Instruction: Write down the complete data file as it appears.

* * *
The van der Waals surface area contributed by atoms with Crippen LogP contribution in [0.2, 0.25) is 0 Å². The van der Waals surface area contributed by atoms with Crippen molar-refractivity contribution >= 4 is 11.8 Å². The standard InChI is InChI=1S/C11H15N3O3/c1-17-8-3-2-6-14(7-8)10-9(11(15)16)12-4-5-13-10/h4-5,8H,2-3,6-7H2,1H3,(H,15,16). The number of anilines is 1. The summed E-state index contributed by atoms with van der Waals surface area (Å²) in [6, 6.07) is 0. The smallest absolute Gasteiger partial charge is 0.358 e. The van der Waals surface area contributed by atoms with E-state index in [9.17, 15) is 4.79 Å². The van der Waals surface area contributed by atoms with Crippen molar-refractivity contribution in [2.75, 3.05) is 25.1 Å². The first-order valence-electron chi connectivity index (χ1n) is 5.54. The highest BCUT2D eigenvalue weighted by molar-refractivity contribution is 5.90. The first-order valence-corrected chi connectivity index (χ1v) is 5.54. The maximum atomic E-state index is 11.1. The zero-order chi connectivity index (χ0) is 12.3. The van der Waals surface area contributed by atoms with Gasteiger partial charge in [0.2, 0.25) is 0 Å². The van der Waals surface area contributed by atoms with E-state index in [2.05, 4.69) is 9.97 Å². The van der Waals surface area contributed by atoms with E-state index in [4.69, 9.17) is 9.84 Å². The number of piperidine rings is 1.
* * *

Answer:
The van der Waals surface area contributed by atoms with Crippen LogP contribution in [0.2, 0.25) is 0 Å². The van der Waals surface area contributed by atoms with Crippen molar-refractivity contribution >= 4 is 11.8 Å². The standard InChI is InChI=1S/C11H15N3O3/c1-17-8-3-2-6-14(7-8)10-9(11(15)16)12-4-5-13-10/h4-5,8H,2-3,6-7H2,1H3,(H,15,16). The number of anilines is 1. The summed E-state index contributed by atoms with van der Waals surface area (Å²) in [6, 6.07) is 0. The smallest absolute Gasteiger partial charge is 0.358 e. The van der Waals surface area contributed by atoms with E-state index in [9.17, 15) is 4.79 Å². The van der Waals surface area contributed by atoms with Crippen molar-refractivity contribution in [2.75, 3.05) is 25.1 Å². The first-order valence-electron chi connectivity index (χ1n) is 5.54. The highest BCUT2D eigenvalue weighted by molar-refractivity contribution is 5.90. The first-order valence-corrected chi connectivity index (χ1v) is 5.54. The maximum atomic E-state index is 11.1. The zero-order chi connectivity index (χ0) is 12.3. The van der Waals surface area contributed by atoms with Gasteiger partial charge in [0.2, 0.25) is 0 Å². The van der Waals surface area contributed by atoms with E-state index in [2.05, 4.69) is 9.97 Å². The van der Waals surface area contributed by atoms with E-state index in [4.69, 9.17) is 9.84 Å². The number of piperidine rings is 1.